2001 AMC 12 Problems/Problem 18
A circle centered at with a radius of 1 and a circle centered at with a radius of 4 are externally tangent. A third circle is tangent to the first two and to one of their common external tangents as shown. The radius of the third circle is
In the triangle we have and , thus by the Pythagorean theorem we have .
We can now pick a coordinate system where the common tangent is the axis and lies on the axis. In this coordinate system we have and .
Let be the radius of the small circle, and let be the -coordinate of its center . We then know that , as the circle is tangent to the axis. Moreover, the small circle is tangent to both other circles, hence we have and .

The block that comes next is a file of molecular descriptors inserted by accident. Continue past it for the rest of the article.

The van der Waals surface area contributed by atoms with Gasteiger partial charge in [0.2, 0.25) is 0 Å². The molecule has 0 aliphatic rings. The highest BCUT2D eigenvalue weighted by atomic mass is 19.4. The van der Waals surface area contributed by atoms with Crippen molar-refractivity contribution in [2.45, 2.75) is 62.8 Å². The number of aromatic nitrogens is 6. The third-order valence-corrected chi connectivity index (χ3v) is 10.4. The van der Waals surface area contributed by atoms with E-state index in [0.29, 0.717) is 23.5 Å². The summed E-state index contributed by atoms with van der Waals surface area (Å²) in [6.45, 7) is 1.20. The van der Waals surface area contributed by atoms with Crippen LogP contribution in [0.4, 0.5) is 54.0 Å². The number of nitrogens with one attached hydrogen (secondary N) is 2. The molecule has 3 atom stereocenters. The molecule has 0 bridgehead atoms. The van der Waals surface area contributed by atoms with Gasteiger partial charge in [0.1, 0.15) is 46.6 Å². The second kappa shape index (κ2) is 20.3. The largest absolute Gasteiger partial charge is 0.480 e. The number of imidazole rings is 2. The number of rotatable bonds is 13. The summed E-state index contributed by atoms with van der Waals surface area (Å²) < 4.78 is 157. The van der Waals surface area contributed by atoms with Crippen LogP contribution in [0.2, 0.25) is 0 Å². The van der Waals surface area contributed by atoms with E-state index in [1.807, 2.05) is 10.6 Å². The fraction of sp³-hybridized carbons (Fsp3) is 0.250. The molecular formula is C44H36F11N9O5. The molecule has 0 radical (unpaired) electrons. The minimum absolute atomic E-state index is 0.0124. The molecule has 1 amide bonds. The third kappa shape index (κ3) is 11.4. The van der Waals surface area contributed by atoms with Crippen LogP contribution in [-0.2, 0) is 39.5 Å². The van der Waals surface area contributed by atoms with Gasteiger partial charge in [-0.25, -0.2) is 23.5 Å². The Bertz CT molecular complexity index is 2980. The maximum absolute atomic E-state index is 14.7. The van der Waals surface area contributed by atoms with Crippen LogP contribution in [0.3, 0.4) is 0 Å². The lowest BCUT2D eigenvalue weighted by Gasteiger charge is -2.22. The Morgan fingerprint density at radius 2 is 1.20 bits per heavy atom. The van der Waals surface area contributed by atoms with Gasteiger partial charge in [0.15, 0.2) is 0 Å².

We have and . Hence we get the following two equations:
Simplifying both, we get
As in our case both and are positive, we can divide the second one by the first one to get .
Now there are two possibilities: either , or . In the first case clearly , hence this is not the correct case. (Note: This case corresponds to the other circle that is tangent to both given circles and the axis - a large circle whose center is somewhere to the left of .) The second case solves to . We then have , hence .
The horizontal line is the equivalent of a circle of curvature , thus we can apply Descartes' Circle Formula.
The four circles have curvatures , and .
Simplifying, we get
Obviously cannot equal , therefore .
|2001 AMC 12 (Problems • Answer Key • Resources)|
|1 • 2 • 3 • 4 • 5 • 6 • 7 • 8 • 9 • 10 • 11 • 12 • 13 • 14 • 15 • 16 • 17 • 18 • 19 • 20 • 21 • 22 • 23 • 24 • 25|
|All AMC 12 Problems and Solutions|
The problems on this page are copyrighted by the Mathematical Association of America's American Mathematics Competitions.